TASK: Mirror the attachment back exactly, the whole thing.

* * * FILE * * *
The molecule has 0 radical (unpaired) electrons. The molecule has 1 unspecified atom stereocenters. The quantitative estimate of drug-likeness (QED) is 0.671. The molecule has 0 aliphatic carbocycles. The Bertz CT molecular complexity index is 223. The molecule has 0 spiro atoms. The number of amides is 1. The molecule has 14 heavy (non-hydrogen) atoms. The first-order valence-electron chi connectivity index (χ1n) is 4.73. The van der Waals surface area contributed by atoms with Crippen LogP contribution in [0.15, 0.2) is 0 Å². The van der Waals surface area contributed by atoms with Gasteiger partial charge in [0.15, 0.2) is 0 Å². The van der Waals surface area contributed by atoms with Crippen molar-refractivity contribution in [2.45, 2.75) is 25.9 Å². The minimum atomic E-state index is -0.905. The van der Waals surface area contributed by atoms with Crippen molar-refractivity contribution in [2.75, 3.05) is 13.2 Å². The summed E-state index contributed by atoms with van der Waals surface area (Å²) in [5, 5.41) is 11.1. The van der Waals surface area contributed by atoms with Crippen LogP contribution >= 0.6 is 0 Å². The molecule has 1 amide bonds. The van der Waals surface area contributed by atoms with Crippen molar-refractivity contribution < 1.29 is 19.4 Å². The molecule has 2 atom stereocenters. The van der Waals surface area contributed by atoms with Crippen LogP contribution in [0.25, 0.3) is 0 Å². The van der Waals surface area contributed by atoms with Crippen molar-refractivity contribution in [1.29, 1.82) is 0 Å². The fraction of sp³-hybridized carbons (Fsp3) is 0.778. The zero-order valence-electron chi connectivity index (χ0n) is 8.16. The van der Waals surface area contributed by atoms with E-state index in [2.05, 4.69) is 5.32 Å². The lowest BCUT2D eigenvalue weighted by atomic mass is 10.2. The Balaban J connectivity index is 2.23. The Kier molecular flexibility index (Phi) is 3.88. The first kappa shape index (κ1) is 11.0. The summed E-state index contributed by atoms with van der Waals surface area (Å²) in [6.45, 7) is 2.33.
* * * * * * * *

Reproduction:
The molecule has 0 radical (unpaired) electrons. The molecule has 1 unspecified atom stereocenters. The quantitative estimate of drug-likeness (QED) is 0.671. The molecule has 0 aliphatic carbocycles. The Bertz CT molecular complexity index is 223. The molecule has 0 spiro atoms. The number of amides is 1. The molecule has 14 heavy (non-hydrogen) atoms. The first-order valence-electron chi connectivity index (χ1n) is 4.73. The van der Waals surface area contributed by atoms with Crippen LogP contribution in [0.15, 0.2) is 0 Å². The van der Waals surface area contributed by atoms with Gasteiger partial charge in [0.15, 0.2) is 0 Å². The van der Waals surface area contributed by atoms with Crippen molar-refractivity contribution in [2.45, 2.75) is 25.9 Å². The minimum atomic E-state index is -0.905. The van der Waals surface area contributed by atoms with Crippen molar-refractivity contribution in [2.75, 3.05) is 13.2 Å². The summed E-state index contributed by atoms with van der Waals surface area (Å²) in [5, 5.41) is 11.1. The van der Waals surface area contributed by atoms with Crippen LogP contribution >= 0.6 is 0 Å². The molecule has 1 amide bonds. The van der Waals surface area contributed by atoms with Crippen molar-refractivity contribution < 1.29 is 19.4 Å². The molecule has 2 atom stereocenters. The van der Waals surface area contributed by atoms with Crippen LogP contribution in [0.25, 0.3) is 0 Å². The van der Waals surface area contributed by atoms with Crippen molar-refractivity contribution in [1.29, 1.82) is 0 Å². The fraction of sp³-hybridized carbons (Fsp3) is 0.778. The zero-order valence-electron chi connectivity index (χ0n) is 8.16. The van der Waals surface area contributed by atoms with E-state index in [2.05, 4.69) is 5.32 Å². The lowest BCUT2D eigenvalue weighted by atomic mass is 10.2. The Balaban J connectivity index is 2.23. The Kier molecular flexibility index (Phi) is 3.88. The first kappa shape index (κ1) is 11.0. The summed E-state index contributed by atoms with van der Waals surface area (Å²) in [6.45, 7) is 2.33.